Norway Kills Freya, the Superstar Walrus. Was There Another Way?
Early on the morning of Sunday, August 14, the Norwegian Directorate of Fisheries euthanized Freya — the 1,300 pound walrus that became a summer superstar when she took up residence off the capital of Norway in mid-July.
The directorate argued in a statement that euthanizing Freya was the only way to protect the crowds of humans that just wouldn’t stay far enough away from the charismatic marine mammal. But the decision caused instant controversy in Norway and beyond, as animal lovers around the world argued that there must have been another way to keep both Freya and her fans safe.
“Freya had sooner or later gotten out of the Oslo Fjord, which all previous experience has shown, so killing her was, in my view, completely unnecessary, and another example of a trigger-happy gun management — for which Norway is already well known,” University of South-Eastern Norway biologist Rune Aae, who had become something of an advocate for Freya over her stay off Oslo, said in a Facebook post following her death. “Norway is the country that killed Freya after being around for over two years around the entire North Sea. What a shame!”
Aae had warned the press in July that the crowds of people drawn to the walrus were stressing her out, and the Directorate of Fisheries later issued warnings to her fans that they essentially held her life in their hands. People were taking photos from feet away, throwing items in her direction and swimming in the water close to her, the directorate said the Thursday before they made the decision to euthanize her, as NBC News reported.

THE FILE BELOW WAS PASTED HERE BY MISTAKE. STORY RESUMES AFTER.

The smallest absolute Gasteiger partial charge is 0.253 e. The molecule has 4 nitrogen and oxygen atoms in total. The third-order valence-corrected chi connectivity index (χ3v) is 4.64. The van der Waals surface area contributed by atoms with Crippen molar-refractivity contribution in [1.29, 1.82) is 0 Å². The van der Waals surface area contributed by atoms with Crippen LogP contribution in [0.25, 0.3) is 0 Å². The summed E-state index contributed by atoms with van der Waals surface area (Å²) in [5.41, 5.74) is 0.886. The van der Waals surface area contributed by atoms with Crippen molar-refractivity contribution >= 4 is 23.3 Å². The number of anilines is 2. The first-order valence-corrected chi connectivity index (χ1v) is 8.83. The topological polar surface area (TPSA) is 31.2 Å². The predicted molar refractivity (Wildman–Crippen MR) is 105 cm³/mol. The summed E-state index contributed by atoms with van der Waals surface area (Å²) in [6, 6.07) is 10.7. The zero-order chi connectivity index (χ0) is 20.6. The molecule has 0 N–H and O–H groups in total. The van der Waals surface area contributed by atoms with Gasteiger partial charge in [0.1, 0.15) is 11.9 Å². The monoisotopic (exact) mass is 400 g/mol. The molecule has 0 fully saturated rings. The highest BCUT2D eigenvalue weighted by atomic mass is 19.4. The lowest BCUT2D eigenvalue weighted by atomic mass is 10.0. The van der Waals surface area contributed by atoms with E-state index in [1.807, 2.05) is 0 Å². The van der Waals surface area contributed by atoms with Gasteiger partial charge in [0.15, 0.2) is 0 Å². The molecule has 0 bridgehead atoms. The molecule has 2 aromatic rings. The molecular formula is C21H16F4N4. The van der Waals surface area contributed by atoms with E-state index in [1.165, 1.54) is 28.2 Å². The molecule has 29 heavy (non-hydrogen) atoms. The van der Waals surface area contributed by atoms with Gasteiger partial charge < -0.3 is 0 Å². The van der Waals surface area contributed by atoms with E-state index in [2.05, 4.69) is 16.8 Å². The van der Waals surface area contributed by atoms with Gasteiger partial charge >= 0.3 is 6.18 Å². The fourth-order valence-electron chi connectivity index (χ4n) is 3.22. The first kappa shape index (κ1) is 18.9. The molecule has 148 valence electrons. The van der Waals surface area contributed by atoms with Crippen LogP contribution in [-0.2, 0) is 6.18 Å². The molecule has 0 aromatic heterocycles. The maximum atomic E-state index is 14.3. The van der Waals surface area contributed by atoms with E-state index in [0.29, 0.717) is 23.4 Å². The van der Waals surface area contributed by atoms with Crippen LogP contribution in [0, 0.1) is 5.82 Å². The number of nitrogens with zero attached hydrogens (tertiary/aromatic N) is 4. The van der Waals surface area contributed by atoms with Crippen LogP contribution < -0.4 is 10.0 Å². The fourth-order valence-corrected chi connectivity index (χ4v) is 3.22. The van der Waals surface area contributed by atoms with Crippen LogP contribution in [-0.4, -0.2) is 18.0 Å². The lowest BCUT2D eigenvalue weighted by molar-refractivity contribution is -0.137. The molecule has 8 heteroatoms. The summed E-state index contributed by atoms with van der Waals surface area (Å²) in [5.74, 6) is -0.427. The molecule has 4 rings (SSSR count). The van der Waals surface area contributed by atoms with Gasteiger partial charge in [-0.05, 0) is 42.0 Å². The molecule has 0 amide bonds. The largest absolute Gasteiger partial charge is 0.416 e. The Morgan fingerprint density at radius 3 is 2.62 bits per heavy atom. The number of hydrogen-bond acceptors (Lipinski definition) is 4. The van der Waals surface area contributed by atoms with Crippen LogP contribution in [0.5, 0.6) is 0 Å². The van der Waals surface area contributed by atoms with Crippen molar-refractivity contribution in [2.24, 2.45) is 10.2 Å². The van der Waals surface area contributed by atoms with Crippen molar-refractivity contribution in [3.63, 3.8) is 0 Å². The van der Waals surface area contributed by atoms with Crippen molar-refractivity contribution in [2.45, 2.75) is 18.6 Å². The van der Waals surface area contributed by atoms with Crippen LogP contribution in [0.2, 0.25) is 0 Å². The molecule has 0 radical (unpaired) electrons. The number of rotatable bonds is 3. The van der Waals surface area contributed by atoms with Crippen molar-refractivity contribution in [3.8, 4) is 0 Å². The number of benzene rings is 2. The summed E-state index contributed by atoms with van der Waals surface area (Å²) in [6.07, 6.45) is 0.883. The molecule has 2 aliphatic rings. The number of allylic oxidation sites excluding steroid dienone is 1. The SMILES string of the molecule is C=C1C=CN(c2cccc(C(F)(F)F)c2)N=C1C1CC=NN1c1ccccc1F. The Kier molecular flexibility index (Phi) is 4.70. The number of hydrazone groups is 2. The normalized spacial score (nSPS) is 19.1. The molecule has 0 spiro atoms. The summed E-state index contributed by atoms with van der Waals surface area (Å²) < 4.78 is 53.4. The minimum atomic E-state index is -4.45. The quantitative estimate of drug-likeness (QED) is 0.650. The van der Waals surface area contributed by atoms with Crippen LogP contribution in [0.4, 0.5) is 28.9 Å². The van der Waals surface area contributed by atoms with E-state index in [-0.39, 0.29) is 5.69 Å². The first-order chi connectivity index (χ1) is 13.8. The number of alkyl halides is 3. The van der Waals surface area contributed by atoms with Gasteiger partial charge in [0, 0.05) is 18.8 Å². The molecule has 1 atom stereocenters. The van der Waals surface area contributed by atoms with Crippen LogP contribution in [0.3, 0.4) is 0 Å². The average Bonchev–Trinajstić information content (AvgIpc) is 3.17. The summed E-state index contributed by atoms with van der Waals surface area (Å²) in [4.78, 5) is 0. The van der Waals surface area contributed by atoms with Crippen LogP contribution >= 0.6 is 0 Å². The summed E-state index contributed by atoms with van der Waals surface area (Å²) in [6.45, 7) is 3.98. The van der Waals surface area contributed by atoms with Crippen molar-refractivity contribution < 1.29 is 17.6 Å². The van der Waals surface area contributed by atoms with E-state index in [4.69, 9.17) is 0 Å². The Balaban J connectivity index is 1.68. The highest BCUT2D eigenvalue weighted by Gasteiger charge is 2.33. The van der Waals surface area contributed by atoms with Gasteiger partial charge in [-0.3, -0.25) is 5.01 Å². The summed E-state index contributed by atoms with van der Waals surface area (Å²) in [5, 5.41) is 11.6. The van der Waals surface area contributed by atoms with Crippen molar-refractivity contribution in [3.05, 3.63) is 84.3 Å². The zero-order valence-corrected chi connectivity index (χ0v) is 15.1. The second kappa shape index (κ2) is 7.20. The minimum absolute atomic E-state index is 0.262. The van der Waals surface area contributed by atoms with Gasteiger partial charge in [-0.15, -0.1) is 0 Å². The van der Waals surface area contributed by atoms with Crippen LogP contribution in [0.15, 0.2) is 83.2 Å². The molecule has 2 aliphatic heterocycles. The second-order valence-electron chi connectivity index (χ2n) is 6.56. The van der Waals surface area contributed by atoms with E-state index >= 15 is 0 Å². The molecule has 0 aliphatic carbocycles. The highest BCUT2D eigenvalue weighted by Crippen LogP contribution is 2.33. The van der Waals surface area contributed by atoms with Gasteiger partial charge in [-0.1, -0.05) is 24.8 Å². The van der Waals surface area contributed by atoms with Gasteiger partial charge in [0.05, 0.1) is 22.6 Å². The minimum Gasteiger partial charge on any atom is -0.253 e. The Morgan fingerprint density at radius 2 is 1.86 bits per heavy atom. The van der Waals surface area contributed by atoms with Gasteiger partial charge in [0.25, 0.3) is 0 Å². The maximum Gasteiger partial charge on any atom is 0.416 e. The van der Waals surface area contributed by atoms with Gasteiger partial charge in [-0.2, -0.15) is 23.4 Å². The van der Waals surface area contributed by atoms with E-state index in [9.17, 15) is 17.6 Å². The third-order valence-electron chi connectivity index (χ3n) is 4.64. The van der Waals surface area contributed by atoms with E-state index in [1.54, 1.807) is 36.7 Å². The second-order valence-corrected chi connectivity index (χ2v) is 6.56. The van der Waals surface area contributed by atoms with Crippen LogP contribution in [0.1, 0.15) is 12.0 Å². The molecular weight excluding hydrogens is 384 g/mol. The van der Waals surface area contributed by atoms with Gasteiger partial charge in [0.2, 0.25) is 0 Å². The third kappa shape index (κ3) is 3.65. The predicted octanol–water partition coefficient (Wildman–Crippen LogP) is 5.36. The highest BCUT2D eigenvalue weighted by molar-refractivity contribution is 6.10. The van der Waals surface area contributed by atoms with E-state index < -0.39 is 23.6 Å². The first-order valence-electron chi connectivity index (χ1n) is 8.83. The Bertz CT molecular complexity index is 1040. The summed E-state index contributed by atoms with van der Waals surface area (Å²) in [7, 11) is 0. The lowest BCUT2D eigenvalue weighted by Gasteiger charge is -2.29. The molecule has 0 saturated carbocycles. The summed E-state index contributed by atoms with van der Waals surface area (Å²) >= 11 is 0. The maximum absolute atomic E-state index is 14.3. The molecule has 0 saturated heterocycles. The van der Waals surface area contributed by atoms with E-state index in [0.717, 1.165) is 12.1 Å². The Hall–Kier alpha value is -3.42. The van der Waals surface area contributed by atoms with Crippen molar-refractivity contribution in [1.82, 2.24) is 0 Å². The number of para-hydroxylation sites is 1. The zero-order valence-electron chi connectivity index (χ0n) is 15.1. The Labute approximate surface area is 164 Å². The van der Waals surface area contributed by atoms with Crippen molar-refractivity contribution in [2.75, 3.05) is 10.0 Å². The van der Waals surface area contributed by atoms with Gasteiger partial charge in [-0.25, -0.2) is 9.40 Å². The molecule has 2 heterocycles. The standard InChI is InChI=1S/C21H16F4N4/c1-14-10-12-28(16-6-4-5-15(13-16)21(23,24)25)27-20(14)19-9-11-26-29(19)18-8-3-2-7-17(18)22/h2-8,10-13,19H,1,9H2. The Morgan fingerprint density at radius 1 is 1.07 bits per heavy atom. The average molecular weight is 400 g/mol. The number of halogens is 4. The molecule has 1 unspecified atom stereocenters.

“The animal’s welfare is clearly weakened. The walrus is not getting enough rest and the professionals we are in dialogue with believe she is stressed,” Nadia Jdaini, a senior communications adviser at the Directorate of Fisheries, said in the statement, as NBC News reported. “We are now investigating further measures, where euthanasia could be a real alternative.”
However, onlookers did not heed the warning.
“They wanted a selfie, a hug with it. Best Friends Forever,” 44-year-old Kjell Jonsson told The New York Times. “The blame is on all the people who couldn’t leave her alone.”
The directorate said it did consider other alternatives, as BBC News reported, including anesthetizing her to relocate her or catching her by placing a net under a boat. But they were worried that she could panic and drown if anesthetized or get entangled and drown in the net.
“We have considered all possible solutions carefully. We concluded that we could not ensure the [animal’s] welfare through any means available,” Norwegian Directorate of Fisheries Director General Frank Bakke-Jensen said in the statement.
Aae disagreed. He told NBC News that trying and failing to move her would have been a better option, as would doing more work to control crowds. This last argument was shared by Arctic University of Norway professor Fern Wickson.
“That the government chose to take Freya’s life rather than try to manage this potential risk through implementing more effective measures to manage the behaviour of people was surprising and disappointing,” she told BBC News.
Some outraged fans have even crowdsourced more than $25,000 towards a statue memorializing Freya.
“The shooting of Freya has a strong negative signal effect that we in Norway, and especially Oslo, are not able to provide living space for wild animals,” the appeal reads. “By erecting a statue of the symbol Freya quickly became, we will always remind ourselves (and future generations) that we cannot or should not always kill and remove nature when it is ‘in the way.’”
But the story of humanity’s interactions with wildlife — and with walruses in particular — is larger than one doomed star in one port city.
“The bigger picture,” Copenhagen Zoo Zoological Director Mads Frost Bertelsen told BBC News, “is global warming and pollution of the sea.”